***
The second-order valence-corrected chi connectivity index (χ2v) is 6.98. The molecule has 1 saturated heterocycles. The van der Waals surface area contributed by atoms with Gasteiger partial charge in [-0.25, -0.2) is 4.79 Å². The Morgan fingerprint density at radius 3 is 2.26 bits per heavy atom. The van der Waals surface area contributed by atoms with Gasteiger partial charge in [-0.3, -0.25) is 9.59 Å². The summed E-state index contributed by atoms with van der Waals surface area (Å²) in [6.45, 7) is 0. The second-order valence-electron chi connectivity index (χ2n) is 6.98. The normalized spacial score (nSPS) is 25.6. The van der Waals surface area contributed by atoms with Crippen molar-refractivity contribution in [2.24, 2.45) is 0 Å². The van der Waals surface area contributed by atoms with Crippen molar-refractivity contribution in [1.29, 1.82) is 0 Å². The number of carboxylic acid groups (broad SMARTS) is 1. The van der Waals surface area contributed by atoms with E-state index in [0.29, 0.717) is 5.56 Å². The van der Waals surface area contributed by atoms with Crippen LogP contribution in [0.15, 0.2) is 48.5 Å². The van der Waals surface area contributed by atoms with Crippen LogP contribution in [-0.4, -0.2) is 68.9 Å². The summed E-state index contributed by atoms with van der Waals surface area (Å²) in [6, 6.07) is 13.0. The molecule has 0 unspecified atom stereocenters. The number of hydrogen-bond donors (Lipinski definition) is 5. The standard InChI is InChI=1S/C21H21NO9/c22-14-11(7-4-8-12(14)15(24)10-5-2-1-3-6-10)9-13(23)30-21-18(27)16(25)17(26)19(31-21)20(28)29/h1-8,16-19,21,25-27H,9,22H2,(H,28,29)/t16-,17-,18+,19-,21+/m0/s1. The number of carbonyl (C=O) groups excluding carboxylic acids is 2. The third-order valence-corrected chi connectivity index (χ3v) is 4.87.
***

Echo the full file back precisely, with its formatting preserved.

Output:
The second-order valence-corrected chi connectivity index (χ2v) is 6.98. The molecule has 1 saturated heterocycles. The van der Waals surface area contributed by atoms with Gasteiger partial charge in [-0.25, -0.2) is 4.79 Å². The Morgan fingerprint density at radius 3 is 2.26 bits per heavy atom. The van der Waals surface area contributed by atoms with Gasteiger partial charge in [-0.3, -0.25) is 9.59 Å². The summed E-state index contributed by atoms with van der Waals surface area (Å²) in [6.45, 7) is 0. The second-order valence-electron chi connectivity index (χ2n) is 6.98. The normalized spacial score (nSPS) is 25.6. The van der Waals surface area contributed by atoms with Crippen molar-refractivity contribution in [2.24, 2.45) is 0 Å². The van der Waals surface area contributed by atoms with Crippen molar-refractivity contribution in [1.29, 1.82) is 0 Å². The number of carboxylic acid groups (broad SMARTS) is 1. The van der Waals surface area contributed by atoms with E-state index in [0.29, 0.717) is 5.56 Å². The van der Waals surface area contributed by atoms with Crippen LogP contribution in [0.15, 0.2) is 48.5 Å². The van der Waals surface area contributed by atoms with Crippen LogP contribution in [-0.4, -0.2) is 68.9 Å². The summed E-state index contributed by atoms with van der Waals surface area (Å²) in [6, 6.07) is 13.0. The molecule has 0 unspecified atom stereocenters. The number of hydrogen-bond donors (Lipinski definition) is 5. The standard InChI is InChI=1S/C21H21NO9/c22-14-11(7-4-8-12(14)15(24)10-5-2-1-3-6-10)9-13(23)30-21-18(27)16(25)17(26)19(31-21)20(28)29/h1-8,16-19,21,25-27H,9,22H2,(H,28,29)/t16-,17-,18+,19-,21+/m0/s1. The number of carbonyl (C=O) groups excluding carboxylic acids is 2. The third-order valence-corrected chi connectivity index (χ3v) is 4.87.